|Publication number||US8150879 B2|
|Application number||US 12/202,077|
|Publication date||Apr 3, 2012|
|Filing date||Aug 29, 2008|
|Priority date||Aug 29, 2008|
|Also published as||US20100057764|
|Publication number||12202077, 202077, US 8150879 B2, US 8150879B2, US-B2-8150879, US8150879 B2, US8150879B2|
|Inventors||Eric J. Williamson|
|Original Assignee||Red Hat, Inc.|
|Export Citation||BiBTeX, EndNote, RefMan|
|Patent Citations (51), Non-Patent Citations (11), Referenced by (6), Classifications (10), Legal Events (2)|
|External Links: USPTO, USPTO Assignment, Espacenet|
This application is related to U.S. patent application Ser. No. 12/074,035, filed on Feb. 29, 2008, Ser. No. 12/156,309, filed on May 31, 2008, U.S. patent application Ser. No. 12/202,087, entitled “Creating Reports Using Dimension Trees” filed on Aug. 29, 2008, and U.S. patent application Ser. No. 12/202,085, entitled “Real Time Datamining” filed on Aug. 29, 2008, U.S. patent application Ser. No. 12/325,235, entitled “Forests of Dimension Trees” filed on Nov. 30, 2008 and assigned to the assignee of the present application and hereby incorporated by reference.
Embodiments of the present invention relate to data reporting, and more specifically, to building custom dimension trees.
Data stored in a database is usually transactional in nature. A database may be a transactional database or a relational database. Transactional databases simply are a collection of transaction tables Relational databases add the capacity to match tables together and perform other functions. Since relational databases provide ways to match and organize data, more insight can be achieved through them. Hence, most databases systems by default are relational (encompassing the transactional as well as relational capacity). These databases are intended to contain data in a format that will allow it to be completely matchable with other data in the database or other outside databases. However, this data is not organized in a manner where the natural relationships become apparent or easily utilized. Rather, the relationships in the data are defined and maintained by the application running on top of the database. An individual can only see the relationships in the data if he or she already has an understanding of the database structure and the application functionality.
The present invention is illustrated by way of example, and not by way of limitation, in the figures of the accompanying drawings and in which:
Described herein is a method and apparatus for creating custom dimension trees. In one embodiment, upon receiving a user request to create a custom dimension tree, a user interface is provided that presents a list of available dimensions associated with one or more source databases, and facilitates user selection of available dimensions from the list. Available dimensions are created by a database administrator (DBA) based on specific fields (e.g., column names) in a source database. In particular, each available dimension corresponds to a field from a source database.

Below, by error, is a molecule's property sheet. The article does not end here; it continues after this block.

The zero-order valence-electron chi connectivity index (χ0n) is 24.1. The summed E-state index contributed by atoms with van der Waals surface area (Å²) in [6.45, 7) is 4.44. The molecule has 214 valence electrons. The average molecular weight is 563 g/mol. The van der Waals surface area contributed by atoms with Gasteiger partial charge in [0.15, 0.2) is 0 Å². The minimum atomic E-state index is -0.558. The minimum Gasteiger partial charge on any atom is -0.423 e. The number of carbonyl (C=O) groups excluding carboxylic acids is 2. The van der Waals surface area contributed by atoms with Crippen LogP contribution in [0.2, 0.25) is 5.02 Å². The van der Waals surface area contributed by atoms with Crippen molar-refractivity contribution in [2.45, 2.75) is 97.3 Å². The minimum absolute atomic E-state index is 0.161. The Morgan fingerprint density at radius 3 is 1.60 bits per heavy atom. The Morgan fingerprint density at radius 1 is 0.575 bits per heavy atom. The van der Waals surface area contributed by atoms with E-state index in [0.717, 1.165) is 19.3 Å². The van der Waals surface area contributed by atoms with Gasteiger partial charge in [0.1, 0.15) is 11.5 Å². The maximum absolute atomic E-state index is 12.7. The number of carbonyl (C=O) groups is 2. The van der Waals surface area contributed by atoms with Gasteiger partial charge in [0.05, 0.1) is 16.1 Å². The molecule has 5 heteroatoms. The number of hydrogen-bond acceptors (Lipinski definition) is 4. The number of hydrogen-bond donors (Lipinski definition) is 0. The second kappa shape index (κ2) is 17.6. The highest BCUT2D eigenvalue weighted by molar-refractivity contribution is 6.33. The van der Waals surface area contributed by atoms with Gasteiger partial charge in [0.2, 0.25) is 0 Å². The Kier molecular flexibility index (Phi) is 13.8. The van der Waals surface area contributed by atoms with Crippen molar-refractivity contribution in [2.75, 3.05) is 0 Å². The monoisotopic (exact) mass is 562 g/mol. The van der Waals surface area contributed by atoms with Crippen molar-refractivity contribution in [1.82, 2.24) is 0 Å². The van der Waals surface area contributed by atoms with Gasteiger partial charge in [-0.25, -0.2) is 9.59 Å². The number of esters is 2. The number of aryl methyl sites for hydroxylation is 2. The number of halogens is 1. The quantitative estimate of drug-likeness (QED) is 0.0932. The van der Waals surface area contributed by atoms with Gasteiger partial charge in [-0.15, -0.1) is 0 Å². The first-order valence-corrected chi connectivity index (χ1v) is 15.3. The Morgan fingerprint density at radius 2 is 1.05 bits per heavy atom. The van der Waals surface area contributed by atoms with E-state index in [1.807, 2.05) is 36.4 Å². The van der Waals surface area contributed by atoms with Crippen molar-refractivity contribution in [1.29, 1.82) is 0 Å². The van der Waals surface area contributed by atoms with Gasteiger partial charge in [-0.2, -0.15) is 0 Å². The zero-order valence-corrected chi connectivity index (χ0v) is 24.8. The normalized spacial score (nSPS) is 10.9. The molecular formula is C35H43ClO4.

When the user selects two or more of the available dimensions, the user interface displays data elements of the selected dimensions, allows the user to create virtual dimensions, and receives user input specifying mapping of the data elements to the virtual dimensions. A virtual dimension corresponds to a specific attribute of data elements and allows for additional classification of the data elements.
Based on the mapping between the data elements and the virtual dimensions, a custom dimension tree is created representing the relationships between the virtual dimensions. Subsequently, the user can use the custom dimension tree to build a report.
One advantage of the embodiments described herein is that they simplify the creation of reports for end users by providing dimension trees that capture the natural relationships of data. The end users are allowed to build custom dimension trees that reflect data relationships that are the most appropriate for the report being created.
In the following description, numerous details are set forth. It will be apparent, however, to one skilled in the art, that the present invention may be practiced without these specific details. In some instances, well-known structures and devices are shown in block diagram form, rather than in detail, in order to avoid obscuring the present invention.
Some portions of the detailed descriptions which follow are presented in terms of algorithms and symbolic representations of operations on data bits within a computer memory. These algorithmic descriptions and representations are the means used by those skilled in the data processing arts to most effectively convey the substance of their work to others skilled in the art. An algorithm is here, and generally, conceived to be a self-consistent sequence of steps leading to a desired result. The steps are those requiring physical manipulations of physical quantities. Usually, though not necessarily, these quantities take the form of electrical or magnetic signals capable of being stored, transferred, combined, compared, and otherwise manipulated. It has proven convenient at times, principally for reasons of common usage, to refer to these signals as bits, values, elements, symbols, characters, terms, numbers, or the like.